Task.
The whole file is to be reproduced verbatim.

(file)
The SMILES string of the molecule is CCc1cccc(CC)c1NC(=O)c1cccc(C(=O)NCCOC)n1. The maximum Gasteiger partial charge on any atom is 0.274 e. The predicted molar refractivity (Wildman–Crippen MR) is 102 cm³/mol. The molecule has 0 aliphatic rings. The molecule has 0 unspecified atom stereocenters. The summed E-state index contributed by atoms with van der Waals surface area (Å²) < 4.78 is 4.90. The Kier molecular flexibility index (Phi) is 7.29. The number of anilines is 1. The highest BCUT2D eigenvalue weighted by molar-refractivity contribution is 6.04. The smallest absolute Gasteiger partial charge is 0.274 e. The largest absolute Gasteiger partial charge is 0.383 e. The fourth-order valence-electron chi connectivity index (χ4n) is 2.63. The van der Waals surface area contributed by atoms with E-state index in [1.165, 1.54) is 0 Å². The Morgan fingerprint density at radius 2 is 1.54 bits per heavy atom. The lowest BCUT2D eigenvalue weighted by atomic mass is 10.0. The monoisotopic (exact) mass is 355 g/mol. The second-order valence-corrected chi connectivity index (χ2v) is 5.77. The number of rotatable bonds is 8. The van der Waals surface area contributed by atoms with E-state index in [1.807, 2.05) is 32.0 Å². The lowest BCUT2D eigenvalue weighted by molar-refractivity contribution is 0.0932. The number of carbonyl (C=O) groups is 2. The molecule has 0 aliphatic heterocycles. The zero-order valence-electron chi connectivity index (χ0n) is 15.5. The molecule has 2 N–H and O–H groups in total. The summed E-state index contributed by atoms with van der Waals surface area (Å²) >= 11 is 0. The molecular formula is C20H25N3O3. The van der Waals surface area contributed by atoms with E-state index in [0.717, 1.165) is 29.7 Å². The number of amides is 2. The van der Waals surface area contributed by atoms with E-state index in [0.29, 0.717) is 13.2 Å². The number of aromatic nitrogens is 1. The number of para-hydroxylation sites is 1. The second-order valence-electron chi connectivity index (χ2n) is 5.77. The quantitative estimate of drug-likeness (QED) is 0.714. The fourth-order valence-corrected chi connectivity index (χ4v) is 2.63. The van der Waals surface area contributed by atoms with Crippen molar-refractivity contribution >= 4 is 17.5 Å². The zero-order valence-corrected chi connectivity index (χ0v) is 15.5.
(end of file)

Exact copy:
The SMILES string of the molecule is CCc1cccc(CC)c1NC(=O)c1cccc(C(=O)NCCOC)n1. The maximum Gasteiger partial charge on any atom is 0.274 e. The predicted molar refractivity (Wildman–Crippen MR) is 102 cm³/mol. The molecule has 0 aliphatic rings. The molecule has 0 unspecified atom stereocenters. The summed E-state index contributed by atoms with van der Waals surface area (Å²) < 4.78 is 4.90. The Kier molecular flexibility index (Phi) is 7.29. The number of anilines is 1. The highest BCUT2D eigenvalue weighted by molar-refractivity contribution is 6.04. The smallest absolute Gasteiger partial charge is 0.274 e. The largest absolute Gasteiger partial charge is 0.383 e. The fourth-order valence-electron chi connectivity index (χ4n) is 2.63. The van der Waals surface area contributed by atoms with E-state index in [1.165, 1.54) is 0 Å². The Morgan fingerprint density at radius 2 is 1.54 bits per heavy atom. The lowest BCUT2D eigenvalue weighted by atomic mass is 10.0. The monoisotopic (exact) mass is 355 g/mol. The second-order valence-corrected chi connectivity index (χ2v) is 5.77. The number of rotatable bonds is 8. The van der Waals surface area contributed by atoms with E-state index in [1.807, 2.05) is 32.0 Å². The lowest BCUT2D eigenvalue weighted by molar-refractivity contribution is 0.0932. The number of carbonyl (C=O) groups is 2. The molecule has 0 aliphatic heterocycles. The zero-order valence-electron chi connectivity index (χ0n) is 15.5. The molecule has 2 N–H and O–H groups in total. The summed E-state index contributed by atoms with van der Waals surface area (Å²) >= 11 is 0. The molecular formula is C20H25N3O3. The van der Waals surface area contributed by atoms with E-state index in [0.717, 1.165) is 29.7 Å². The number of amides is 2. The van der Waals surface area contributed by atoms with E-state index in [0.29, 0.717) is 13.2 Å². The number of aromatic nitrogens is 1. The number of para-hydroxylation sites is 1. The second-order valence-electron chi connectivity index (χ2n) is 5.77. The quantitative estimate of drug-likeness (QED) is 0.714. The fourth-order valence-corrected chi connectivity index (χ4v) is 2.63. The van der Waals surface area contributed by atoms with Crippen molar-refractivity contribution >= 4 is 17.5 Å². The zero-order valence-corrected chi connectivity index (χ0v) is 15.5.